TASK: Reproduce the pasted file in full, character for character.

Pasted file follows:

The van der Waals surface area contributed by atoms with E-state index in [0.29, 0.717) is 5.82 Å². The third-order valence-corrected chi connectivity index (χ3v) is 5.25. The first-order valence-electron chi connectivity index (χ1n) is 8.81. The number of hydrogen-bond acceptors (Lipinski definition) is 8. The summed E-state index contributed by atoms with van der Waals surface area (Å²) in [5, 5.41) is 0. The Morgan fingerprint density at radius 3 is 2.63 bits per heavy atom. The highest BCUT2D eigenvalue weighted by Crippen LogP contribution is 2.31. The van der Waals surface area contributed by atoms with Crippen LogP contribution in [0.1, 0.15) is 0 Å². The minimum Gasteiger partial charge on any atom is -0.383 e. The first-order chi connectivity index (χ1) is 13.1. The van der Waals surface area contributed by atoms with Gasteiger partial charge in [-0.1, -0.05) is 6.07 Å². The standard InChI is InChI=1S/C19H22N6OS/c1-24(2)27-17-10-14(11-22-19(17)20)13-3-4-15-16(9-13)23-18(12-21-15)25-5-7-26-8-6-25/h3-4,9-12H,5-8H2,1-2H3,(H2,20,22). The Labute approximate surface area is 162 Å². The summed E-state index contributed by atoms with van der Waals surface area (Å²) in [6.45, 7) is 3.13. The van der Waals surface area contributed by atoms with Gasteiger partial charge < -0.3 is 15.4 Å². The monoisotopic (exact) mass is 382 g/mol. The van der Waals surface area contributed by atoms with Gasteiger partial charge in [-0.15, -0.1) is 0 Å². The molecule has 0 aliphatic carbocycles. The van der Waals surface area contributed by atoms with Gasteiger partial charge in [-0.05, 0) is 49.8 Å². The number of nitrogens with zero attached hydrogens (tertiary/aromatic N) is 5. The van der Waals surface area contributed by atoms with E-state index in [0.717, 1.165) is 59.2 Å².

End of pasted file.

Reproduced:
The van der Waals surface area contributed by atoms with E-state index in [0.29, 0.717) is 5.82 Å². The third-order valence-corrected chi connectivity index (χ3v) is 5.25. The first-order valence-electron chi connectivity index (χ1n) is 8.81. The number of hydrogen-bond acceptors (Lipinski definition) is 8. The summed E-state index contributed by atoms with van der Waals surface area (Å²) in [5, 5.41) is 0. The Morgan fingerprint density at radius 3 is 2.63 bits per heavy atom. The highest BCUT2D eigenvalue weighted by Crippen LogP contribution is 2.31. The van der Waals surface area contributed by atoms with Crippen LogP contribution in [0.1, 0.15) is 0 Å². The minimum Gasteiger partial charge on any atom is -0.383 e. The first-order chi connectivity index (χ1) is 13.1. The van der Waals surface area contributed by atoms with Gasteiger partial charge in [-0.1, -0.05) is 6.07 Å². The standard InChI is InChI=1S/C19H22N6OS/c1-24(2)27-17-10-14(11-22-19(17)20)13-3-4-15-16(9-13)23-18(12-21-15)25-5-7-26-8-6-25/h3-4,9-12H,5-8H2,1-2H3,(H2,20,22). The Labute approximate surface area is 162 Å². The summed E-state index contributed by atoms with van der Waals surface area (Å²) in [6.45, 7) is 3.13. The van der Waals surface area contributed by atoms with Gasteiger partial charge < -0.3 is 15.4 Å². The monoisotopic (exact) mass is 382 g/mol. The van der Waals surface area contributed by atoms with Gasteiger partial charge in [-0.15, -0.1) is 0 Å². The molecule has 0 aliphatic carbocycles. The van der Waals surface area contributed by atoms with Gasteiger partial charge in [-0.05, 0) is 49.8 Å². The number of nitrogens with zero attached hydrogens (tertiary/aromatic N) is 5. The van der Waals surface area contributed by atoms with E-state index in [0.717, 1.165) is 59.2 Å².